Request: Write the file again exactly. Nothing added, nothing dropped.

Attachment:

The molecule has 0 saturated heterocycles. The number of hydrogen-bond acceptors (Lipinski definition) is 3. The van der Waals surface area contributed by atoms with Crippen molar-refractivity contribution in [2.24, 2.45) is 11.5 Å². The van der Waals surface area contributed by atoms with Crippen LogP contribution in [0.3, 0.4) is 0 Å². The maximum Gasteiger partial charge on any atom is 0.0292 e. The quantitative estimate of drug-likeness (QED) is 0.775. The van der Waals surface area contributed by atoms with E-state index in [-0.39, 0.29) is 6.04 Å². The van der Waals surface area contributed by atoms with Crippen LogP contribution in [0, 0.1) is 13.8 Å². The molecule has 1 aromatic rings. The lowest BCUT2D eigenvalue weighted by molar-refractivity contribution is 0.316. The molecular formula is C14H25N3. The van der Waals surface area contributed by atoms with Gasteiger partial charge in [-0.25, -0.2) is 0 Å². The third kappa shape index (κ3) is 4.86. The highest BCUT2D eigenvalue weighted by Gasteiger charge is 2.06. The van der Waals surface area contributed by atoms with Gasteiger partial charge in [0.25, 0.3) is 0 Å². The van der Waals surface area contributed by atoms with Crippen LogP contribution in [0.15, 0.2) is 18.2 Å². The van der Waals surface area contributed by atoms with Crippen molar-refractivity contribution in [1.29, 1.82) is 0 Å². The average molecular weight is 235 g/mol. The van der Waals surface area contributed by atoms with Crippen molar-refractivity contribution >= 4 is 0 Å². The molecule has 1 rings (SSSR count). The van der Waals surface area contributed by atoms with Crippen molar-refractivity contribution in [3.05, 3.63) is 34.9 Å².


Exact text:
The molecule has 0 saturated heterocycles. The number of hydrogen-bond acceptors (Lipinski definition) is 3. The van der Waals surface area contributed by atoms with Crippen molar-refractivity contribution in [2.24, 2.45) is 11.5 Å². The van der Waals surface area contributed by atoms with Crippen LogP contribution in [0.3, 0.4) is 0 Å². The maximum Gasteiger partial charge on any atom is 0.0292 e. The quantitative estimate of drug-likeness (QED) is 0.775. The van der Waals surface area contributed by atoms with E-state index in [-0.39, 0.29) is 6.04 Å². The van der Waals surface area contributed by atoms with Crippen LogP contribution in [0, 0.1) is 13.8 Å². The molecule has 1 aromatic rings. The lowest BCUT2D eigenvalue weighted by molar-refractivity contribution is 0.316. The molecular formula is C14H25N3. The van der Waals surface area contributed by atoms with Gasteiger partial charge in [-0.25, -0.2) is 0 Å². The third kappa shape index (κ3) is 4.86. The highest BCUT2D eigenvalue weighted by Gasteiger charge is 2.06. The van der Waals surface area contributed by atoms with Gasteiger partial charge in [0.25, 0.3) is 0 Å². The van der Waals surface area contributed by atoms with Crippen LogP contribution in [0.15, 0.2) is 18.2 Å². The van der Waals surface area contributed by atoms with Crippen molar-refractivity contribution in [1.29, 1.82) is 0 Å². The average molecular weight is 235 g/mol. The van der Waals surface area contributed by atoms with Crippen molar-refractivity contribution >= 4 is 0 Å². The molecule has 1 rings (SSSR count). The van der Waals surface area contributed by atoms with Crippen molar-refractivity contribution in [3.05, 3.63) is 34.9 Å².